A Circle Whose Center is Everywhere

Monday, July 23, 2018
Lancaster Rd

When I was a kid, we used to have these jokes in the form of question–answer pairs that played with language to describe syntactically and semantically correct but logically infeasible or impossible phenomena. For example:

Q. What is the height of minuteness?
A. A dimple on the pimple on an ant’s left bum.

Q. What is the height of nothingness?
A. A rimless zero.

More recently, I used to play around with the idea of negative space being necessary for defining what exists. For example, a circle is only possible because it has a circumference that keeps out everything that is not a circle. Without the circumference there is no way to tell where is the circle. There is nothing radical in what I though up. It riffs on the popular Taoism that a pot is useful only because of its emptiness inside.

Miles Davis was supposed to have said that he keeps on taking notes out of his music until he can’t do that anymore, and then he has his perfect music. In response to, “How do you make an elephant?” a well-known sculptor was supposed to have quipped that he starts with a large stone and chips away everything that doesn’t look like an elephant. This notion of what is not is important for the notion of what is to exist. Except… in the case of language.

The bards of the indie-pop group The Guggenheim Grotto said it well in their “Philosophia”:

But in time a thought comes tugging on the sleeve edge of our minds
Perhaps no perfect way exists at all, just many different kinds
Oh but if it's just a thing of taste then everything unwinds
For without an absolute how can the absolute define…

Is it possible to even think of a state in which there is no language? Perhaps, but since I’ve never existed without language, I don’t have the ability to imagine a world without it. Because, I would need language to imagine a world without language. Even silences require language. This doesn’t mean language is perfect. Far from it. Jeff Chang’s Twitter bio (for a long time) lamented, “Too many thoughts in my head, words in the way.” But it is what it is, and words are all we have.

Now imagine waking up and realizing that you have no language. Zip, nothing, nada. (For the moment, let’s set aside the technicality of how you would realize that.) With this conceit granted, a magical world not so much unfolds as it unpurls. Grabbing the end of a metaphorical thread, you make your way in a strange space. The space is exhaustively mapped in meticulous detail though being in it you don’t know that much like you are unable to see the mountain on which you are standing. You have no words to describe all the experiences that you encounter because, well, you have no words. Everything is just a sensation, a change in the state of the sensor, a change that you can feel but you can’t fathom. Such is the magical world of Ira Hadžić’s Evacuation of NADA.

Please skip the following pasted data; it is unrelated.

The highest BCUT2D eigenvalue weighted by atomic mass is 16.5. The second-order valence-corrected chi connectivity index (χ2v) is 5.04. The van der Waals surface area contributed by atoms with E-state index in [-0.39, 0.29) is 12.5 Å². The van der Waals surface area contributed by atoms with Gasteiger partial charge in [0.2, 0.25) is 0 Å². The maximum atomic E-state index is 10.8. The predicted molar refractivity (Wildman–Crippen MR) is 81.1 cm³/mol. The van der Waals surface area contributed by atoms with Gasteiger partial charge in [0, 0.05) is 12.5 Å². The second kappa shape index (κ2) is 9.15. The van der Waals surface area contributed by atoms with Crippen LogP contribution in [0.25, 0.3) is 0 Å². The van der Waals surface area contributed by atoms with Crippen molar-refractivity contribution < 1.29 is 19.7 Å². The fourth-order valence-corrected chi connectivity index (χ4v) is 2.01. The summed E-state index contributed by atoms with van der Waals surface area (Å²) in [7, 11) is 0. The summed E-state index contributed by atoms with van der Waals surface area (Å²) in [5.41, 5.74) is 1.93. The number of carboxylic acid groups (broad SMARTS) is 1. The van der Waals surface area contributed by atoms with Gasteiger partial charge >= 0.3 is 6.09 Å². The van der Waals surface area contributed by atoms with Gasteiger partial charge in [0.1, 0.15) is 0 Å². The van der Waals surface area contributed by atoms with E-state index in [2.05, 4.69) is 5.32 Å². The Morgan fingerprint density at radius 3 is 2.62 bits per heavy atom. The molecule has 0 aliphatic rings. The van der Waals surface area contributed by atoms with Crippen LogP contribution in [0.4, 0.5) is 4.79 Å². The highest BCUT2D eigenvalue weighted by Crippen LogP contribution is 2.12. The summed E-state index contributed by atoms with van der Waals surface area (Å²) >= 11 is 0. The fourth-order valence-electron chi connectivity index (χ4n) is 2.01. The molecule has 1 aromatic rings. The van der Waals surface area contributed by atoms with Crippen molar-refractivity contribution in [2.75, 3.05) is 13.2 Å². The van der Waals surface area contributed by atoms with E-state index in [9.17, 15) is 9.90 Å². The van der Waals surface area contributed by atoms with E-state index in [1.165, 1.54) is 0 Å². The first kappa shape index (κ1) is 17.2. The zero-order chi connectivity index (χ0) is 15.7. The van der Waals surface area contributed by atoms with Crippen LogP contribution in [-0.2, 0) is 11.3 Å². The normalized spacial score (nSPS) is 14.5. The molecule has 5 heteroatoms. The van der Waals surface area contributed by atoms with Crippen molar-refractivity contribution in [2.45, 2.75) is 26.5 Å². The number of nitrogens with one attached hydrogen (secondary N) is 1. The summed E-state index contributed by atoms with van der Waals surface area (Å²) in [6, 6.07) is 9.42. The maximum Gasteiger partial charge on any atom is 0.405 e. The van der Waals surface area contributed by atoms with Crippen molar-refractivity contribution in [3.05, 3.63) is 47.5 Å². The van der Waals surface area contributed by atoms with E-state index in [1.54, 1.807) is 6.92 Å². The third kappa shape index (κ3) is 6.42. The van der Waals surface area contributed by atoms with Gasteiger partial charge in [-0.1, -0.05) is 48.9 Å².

Lancaster Rd (34°45'52.50" N 118°43'31.78" W)

I am particularly well-unread. It is not that I don’t read, but it is that I seldom find content intriguing enough to get lost in. Such stuff is hard to come by not because it doesn’t exist but because it like grabbing a needle in a “haystorm” (if there is such thing) as they whiz by. It is as if my mind is the LHC with a zillion exploding particles, but only a few hold the mystery of the universe.

But just when you are not looking for it, you are fortunate enough to find something unlike anything you’ve seen before, surreal, as if Milorad Pavić wrote the screenplay for Inception to be directed by Terry Gilliam, a vernacular dream-within-a-dream, folding upon itself like an infinite Möbius strip, but showing you a different scene like from the window of a moving train.

Not too long ago, Luise Volkman’s Eudaimonia was an auditory/sensory revelation, and now E of N has provided me with a similar reading experience, a surreally magical feeling that pulls you in with the amuse-gueule of its novelty, keeps you in with the complexities of its sensitivities as you chew on the texture of its sensibilities, and then leaves you with an aftertaste of mystery… much like drinking “Whiskey from (a) coffee machine.”

For a variety of reasons, I don’t expect to be buried on death, but I can imagine an apt epitaph (hopefully with Abdullah Ibrahim’s “Blue Bolero” playing in the background):

Well, he’s too old for Earth, and he’s too old for dyin’
This bloodstained and meek hand of mankind and iron

  1. The title of this post is taken from a phrase from the book. The full phrase is “Circle whose center is everywhere and whose circumference nowhere.”